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Africa’s Soaring Imports: Unraveling the Paradox of Increased Production Growth

Africa's Soaring Imports: Unraveling the Paradox of Increased Production Growth

The headline figures for agriculture in Africa paint a contrasting picture: imports that are steadily rising while the continent’s producers are recording harvest growth. Digging deep into the numbers, several trends are revealed: oil importers like Nigeria with huge food import bills, African farmers are producing more and more, but investment and farm yields are lagging population growth as many African authorities neglect agricultural research.

According to the United Nations Conference on Trade and Development, “Africa imported about 85% of its food (2016-2018) from outside the continent,” amounting to $35bn and is expected to reach $110bn by 2025. At the same time, sub-Saharan Africa has recorded “the highest rate of agricultural production growth of any region of the world since  2000”.  How do these two trends balance out?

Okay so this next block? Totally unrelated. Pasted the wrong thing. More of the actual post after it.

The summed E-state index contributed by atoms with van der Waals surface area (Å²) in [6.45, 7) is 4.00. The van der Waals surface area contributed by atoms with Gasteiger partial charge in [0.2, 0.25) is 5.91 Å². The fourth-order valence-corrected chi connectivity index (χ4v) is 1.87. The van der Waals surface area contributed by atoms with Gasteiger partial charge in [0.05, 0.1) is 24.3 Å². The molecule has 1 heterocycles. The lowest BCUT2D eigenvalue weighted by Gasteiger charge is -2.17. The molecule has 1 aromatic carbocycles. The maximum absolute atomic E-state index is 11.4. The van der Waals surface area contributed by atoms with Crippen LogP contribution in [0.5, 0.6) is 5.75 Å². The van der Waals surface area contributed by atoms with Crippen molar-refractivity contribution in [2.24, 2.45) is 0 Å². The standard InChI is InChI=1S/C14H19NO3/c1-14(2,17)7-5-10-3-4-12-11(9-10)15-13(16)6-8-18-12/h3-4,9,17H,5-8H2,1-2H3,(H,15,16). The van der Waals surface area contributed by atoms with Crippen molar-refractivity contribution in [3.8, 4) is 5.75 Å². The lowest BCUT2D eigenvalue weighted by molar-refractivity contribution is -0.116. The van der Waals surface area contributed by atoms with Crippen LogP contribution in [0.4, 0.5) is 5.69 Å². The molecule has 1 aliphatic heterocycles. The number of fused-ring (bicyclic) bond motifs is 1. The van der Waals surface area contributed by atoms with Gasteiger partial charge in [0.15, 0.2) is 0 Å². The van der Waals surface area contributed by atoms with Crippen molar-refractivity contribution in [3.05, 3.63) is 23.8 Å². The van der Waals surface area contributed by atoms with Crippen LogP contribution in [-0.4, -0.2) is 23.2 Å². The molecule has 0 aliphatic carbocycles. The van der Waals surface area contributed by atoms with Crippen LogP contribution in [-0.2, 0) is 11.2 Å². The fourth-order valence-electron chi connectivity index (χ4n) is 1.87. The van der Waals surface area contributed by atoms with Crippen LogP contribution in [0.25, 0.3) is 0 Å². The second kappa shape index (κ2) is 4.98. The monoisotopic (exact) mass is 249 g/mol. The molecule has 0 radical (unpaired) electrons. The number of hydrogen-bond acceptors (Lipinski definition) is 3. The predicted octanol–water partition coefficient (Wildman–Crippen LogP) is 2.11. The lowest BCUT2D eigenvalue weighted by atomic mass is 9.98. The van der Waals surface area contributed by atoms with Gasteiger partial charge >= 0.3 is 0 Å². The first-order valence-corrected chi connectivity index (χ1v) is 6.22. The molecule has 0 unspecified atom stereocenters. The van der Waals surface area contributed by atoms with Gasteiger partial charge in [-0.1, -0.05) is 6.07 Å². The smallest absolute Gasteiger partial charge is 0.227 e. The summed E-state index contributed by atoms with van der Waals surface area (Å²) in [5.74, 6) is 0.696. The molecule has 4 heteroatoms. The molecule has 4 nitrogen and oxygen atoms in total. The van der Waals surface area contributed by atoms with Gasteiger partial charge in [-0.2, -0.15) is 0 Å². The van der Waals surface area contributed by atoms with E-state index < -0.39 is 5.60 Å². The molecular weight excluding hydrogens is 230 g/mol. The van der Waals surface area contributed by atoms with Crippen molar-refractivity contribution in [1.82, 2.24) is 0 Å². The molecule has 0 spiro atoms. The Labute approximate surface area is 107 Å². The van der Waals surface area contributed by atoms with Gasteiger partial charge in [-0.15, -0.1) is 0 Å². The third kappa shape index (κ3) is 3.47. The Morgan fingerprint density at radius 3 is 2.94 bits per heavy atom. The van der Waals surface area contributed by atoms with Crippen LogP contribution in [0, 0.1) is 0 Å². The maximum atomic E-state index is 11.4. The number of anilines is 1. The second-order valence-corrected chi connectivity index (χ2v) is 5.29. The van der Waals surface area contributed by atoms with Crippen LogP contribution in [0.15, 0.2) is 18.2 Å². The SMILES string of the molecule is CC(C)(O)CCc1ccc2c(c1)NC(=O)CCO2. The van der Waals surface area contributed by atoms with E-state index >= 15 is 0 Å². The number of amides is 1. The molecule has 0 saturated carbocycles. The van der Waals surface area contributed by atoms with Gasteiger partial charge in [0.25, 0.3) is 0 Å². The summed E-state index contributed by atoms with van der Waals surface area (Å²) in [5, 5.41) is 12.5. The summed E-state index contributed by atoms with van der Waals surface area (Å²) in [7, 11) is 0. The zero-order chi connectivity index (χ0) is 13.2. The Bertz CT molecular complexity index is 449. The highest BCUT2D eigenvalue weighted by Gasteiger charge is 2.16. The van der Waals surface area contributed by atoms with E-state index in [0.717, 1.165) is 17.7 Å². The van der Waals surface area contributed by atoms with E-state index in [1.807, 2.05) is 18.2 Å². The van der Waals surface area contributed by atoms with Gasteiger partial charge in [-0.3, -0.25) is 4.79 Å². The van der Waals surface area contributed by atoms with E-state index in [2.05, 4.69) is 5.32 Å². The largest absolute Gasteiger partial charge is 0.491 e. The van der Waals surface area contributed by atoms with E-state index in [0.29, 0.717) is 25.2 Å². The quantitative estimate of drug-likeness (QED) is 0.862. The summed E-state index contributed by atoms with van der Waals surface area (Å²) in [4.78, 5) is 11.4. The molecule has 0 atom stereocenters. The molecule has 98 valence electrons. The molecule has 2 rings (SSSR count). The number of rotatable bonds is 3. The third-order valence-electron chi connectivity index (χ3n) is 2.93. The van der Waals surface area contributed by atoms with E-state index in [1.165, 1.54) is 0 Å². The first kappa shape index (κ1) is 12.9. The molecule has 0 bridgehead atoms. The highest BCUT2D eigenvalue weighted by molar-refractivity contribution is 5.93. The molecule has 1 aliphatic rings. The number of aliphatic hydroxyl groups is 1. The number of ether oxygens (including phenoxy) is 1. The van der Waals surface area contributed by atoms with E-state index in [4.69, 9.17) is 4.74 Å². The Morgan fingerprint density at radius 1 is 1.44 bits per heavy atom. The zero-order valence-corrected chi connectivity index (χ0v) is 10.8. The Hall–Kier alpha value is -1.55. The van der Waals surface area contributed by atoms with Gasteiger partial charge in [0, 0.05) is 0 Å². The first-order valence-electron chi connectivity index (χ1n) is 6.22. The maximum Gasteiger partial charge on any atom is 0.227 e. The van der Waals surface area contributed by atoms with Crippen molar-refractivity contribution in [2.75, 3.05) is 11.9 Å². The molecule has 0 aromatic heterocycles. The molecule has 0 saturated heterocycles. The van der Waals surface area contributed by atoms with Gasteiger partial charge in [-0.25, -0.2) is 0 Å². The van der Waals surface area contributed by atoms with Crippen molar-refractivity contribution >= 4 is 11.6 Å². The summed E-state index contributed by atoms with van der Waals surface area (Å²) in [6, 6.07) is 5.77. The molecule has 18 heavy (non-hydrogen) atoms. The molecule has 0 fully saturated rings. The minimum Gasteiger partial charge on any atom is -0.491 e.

Higher production

Food-security challenges have long-overshadowed the progress made on the continent. Several factors have contributed to this perception.

“The 2010/2011 global food crisis and increase in food imports looked alarming. $7bn in 2000 ramped up to $40bn by 2010. What we didn’t know was that Africa has the fastest-growing agricultural sector in the world, in terms of percentage growth. Agricultural production has been increasing at a yearly 4.3% rate (inflation adjusted) while the world

Source: The African Report

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